Cain shrugged and nodded. “I’ll stay in town for a few more weeks, and then I’ve got to go back home.”
I frowned at him. “Where is home, exactly?”
Cain paused. “I suppose nowhere, really. Just wherever there’s lycanthrope problems.” He smiled at me. “I’ll see you at the ball then.”
I nodded. We said farewells and I turned and went back to where my mother was standing, crossed arms and tight-faced. Melinda and Margaret were still giggling. I ignored the obvious, and announced, “I’ll take this dress.”
We bought shoes and jewelry to go along with the dress before heading back home. Melinda and Margaret kept bothering me with questions about Cain, but I ignored them for the most part, just giving them one-worded answers. I was too busy in my thoughts to properly pay attention to what they were saying.
He thought I should tell the Trills. But how was I supposed to do that? Walk into their house and say, “I know you were all excited to go to the ball, but your mother is going to die there”? There was no proper way to do it, truthfully.
Cain was right, though. I should tell them. I didn’t want them to first learn about it from reading it on a card or hearing it from somebody else. It would break them even more. I needed to tell them, I just didn’t know how.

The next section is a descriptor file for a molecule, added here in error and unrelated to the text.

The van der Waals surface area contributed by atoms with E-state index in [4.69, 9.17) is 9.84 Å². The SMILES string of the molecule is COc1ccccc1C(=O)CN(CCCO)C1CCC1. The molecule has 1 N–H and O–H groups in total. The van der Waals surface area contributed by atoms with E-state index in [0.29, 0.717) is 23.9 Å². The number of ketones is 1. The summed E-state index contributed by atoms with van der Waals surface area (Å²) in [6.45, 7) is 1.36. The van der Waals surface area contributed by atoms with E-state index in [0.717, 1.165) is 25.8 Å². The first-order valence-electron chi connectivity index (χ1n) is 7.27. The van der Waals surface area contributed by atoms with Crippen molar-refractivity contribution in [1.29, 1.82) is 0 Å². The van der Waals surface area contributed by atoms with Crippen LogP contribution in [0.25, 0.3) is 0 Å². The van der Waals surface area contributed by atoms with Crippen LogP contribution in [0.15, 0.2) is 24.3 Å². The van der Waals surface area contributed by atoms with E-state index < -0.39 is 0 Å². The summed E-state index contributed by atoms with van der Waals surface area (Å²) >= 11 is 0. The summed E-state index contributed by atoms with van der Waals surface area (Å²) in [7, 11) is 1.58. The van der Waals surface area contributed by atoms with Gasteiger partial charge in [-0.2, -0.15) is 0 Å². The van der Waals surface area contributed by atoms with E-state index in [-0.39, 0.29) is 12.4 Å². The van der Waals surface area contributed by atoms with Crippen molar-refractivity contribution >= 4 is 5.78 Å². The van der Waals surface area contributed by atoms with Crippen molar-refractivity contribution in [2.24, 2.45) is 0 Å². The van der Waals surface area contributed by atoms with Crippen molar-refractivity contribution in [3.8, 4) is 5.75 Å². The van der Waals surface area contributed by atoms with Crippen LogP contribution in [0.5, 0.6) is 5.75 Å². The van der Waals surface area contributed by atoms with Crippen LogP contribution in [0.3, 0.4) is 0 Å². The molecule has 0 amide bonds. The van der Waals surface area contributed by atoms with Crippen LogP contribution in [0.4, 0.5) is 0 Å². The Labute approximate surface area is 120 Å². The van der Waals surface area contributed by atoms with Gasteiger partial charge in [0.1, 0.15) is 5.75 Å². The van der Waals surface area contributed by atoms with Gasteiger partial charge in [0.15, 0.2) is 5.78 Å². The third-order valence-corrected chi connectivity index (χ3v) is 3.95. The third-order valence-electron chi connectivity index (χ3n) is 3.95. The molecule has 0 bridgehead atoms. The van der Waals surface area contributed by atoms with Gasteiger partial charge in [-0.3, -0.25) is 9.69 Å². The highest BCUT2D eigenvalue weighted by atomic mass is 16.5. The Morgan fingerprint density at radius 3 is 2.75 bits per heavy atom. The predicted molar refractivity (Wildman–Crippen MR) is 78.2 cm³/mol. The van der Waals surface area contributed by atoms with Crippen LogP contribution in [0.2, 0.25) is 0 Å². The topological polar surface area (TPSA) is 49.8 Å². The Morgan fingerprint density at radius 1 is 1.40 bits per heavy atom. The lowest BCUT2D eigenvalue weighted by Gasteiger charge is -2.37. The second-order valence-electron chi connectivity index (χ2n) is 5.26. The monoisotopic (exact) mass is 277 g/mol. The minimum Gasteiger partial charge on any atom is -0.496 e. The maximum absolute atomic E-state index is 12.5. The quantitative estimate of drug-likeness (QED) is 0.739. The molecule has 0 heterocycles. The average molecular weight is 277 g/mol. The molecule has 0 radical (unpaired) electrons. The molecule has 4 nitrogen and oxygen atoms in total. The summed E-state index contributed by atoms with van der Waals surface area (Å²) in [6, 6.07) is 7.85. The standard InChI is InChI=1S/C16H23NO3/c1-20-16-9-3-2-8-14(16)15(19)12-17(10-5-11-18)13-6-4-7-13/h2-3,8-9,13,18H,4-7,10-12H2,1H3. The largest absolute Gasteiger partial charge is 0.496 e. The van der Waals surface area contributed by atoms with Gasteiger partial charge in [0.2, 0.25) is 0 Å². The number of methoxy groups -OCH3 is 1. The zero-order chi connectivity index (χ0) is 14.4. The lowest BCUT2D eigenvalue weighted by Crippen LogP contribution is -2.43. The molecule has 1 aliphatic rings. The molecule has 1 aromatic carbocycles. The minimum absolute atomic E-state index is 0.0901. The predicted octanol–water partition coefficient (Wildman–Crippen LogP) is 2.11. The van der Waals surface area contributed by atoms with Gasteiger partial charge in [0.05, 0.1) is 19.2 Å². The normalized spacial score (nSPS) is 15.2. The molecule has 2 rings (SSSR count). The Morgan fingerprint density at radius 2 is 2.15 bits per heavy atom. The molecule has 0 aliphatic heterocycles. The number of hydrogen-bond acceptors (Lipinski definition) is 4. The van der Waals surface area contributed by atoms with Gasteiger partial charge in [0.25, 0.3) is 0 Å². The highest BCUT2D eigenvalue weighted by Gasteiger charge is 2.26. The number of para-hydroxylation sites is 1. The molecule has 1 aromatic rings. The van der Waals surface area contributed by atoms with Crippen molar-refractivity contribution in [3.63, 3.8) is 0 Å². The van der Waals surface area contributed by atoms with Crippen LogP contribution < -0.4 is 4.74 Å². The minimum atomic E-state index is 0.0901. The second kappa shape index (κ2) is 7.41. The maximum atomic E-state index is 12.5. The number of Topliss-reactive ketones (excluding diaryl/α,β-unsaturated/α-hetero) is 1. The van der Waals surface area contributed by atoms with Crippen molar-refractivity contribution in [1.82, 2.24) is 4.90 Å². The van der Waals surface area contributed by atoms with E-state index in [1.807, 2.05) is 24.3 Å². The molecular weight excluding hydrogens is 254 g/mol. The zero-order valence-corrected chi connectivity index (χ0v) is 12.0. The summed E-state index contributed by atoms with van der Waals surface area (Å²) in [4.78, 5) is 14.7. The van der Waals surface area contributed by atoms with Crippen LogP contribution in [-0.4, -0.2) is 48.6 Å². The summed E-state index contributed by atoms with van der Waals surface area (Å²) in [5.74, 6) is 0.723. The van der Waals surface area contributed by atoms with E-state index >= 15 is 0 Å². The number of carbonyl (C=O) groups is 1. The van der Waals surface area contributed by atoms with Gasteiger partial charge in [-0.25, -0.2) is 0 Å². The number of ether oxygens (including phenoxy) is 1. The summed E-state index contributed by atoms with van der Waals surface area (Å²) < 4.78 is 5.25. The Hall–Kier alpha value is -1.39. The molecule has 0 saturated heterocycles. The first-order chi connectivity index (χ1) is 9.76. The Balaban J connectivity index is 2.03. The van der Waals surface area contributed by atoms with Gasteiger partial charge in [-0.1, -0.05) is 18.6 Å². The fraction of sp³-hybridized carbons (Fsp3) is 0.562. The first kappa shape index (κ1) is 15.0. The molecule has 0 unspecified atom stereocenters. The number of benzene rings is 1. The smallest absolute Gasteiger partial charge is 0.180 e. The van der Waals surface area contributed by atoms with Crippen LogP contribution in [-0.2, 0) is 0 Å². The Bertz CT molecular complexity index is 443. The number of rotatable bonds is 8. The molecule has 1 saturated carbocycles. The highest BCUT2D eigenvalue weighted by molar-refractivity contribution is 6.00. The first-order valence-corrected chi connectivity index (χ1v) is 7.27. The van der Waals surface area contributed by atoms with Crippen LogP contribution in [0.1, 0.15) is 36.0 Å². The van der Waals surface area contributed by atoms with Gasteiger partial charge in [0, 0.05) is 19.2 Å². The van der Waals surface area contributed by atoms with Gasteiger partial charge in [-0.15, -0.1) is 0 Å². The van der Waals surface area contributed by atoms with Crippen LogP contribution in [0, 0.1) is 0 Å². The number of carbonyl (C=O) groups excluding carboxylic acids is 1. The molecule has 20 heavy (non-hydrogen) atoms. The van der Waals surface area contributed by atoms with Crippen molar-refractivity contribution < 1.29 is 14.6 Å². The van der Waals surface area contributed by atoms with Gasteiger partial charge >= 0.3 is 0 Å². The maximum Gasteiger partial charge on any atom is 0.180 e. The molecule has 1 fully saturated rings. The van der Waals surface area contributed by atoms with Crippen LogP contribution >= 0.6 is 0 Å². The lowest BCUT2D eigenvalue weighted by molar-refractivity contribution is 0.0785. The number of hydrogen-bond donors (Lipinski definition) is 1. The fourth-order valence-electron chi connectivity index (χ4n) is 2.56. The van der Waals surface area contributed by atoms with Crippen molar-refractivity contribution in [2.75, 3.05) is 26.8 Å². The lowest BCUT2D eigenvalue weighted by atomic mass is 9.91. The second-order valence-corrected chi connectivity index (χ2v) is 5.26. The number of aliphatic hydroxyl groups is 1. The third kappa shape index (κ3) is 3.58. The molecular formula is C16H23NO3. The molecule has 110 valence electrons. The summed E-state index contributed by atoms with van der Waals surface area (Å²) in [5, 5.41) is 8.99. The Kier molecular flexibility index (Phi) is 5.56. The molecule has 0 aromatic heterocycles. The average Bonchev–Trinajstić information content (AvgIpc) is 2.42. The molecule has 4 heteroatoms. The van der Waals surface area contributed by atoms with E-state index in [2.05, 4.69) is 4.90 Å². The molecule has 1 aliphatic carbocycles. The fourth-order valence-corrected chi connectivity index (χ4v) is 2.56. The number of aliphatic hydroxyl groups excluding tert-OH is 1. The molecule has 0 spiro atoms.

Because they were on the way, we dropped Melinda and Margaret off first before heading back home. Mother could tell something was bothering me, but she didn’t ask about that something until we had reached home.
There, I told her what Cain had said.
Mother clucked her tongue pityingly while she made me something to eat. “That’s horrible,” she said sincerely. “I’m sorry, honey. I know you really liked her.” She patted my back and brushed my hair away from my face, looking me in the eyes. “Do you want me to be there? When you tell them?”
Even though Mother could be unbearable, she was still my mother. I was thankful that I had her in my life, truthfully. I shook my head and smiled. “I’ll be okay, thank you.”
We ate dinner together and then parted ways. She went to knit and think and I went to my bedroom to get some rest. I could’ve gone to Lilith’s, but after what Mother had said I didn’t want to betray her tonight.
I went to bed and thought of how I was going to break the sad news to the Trills.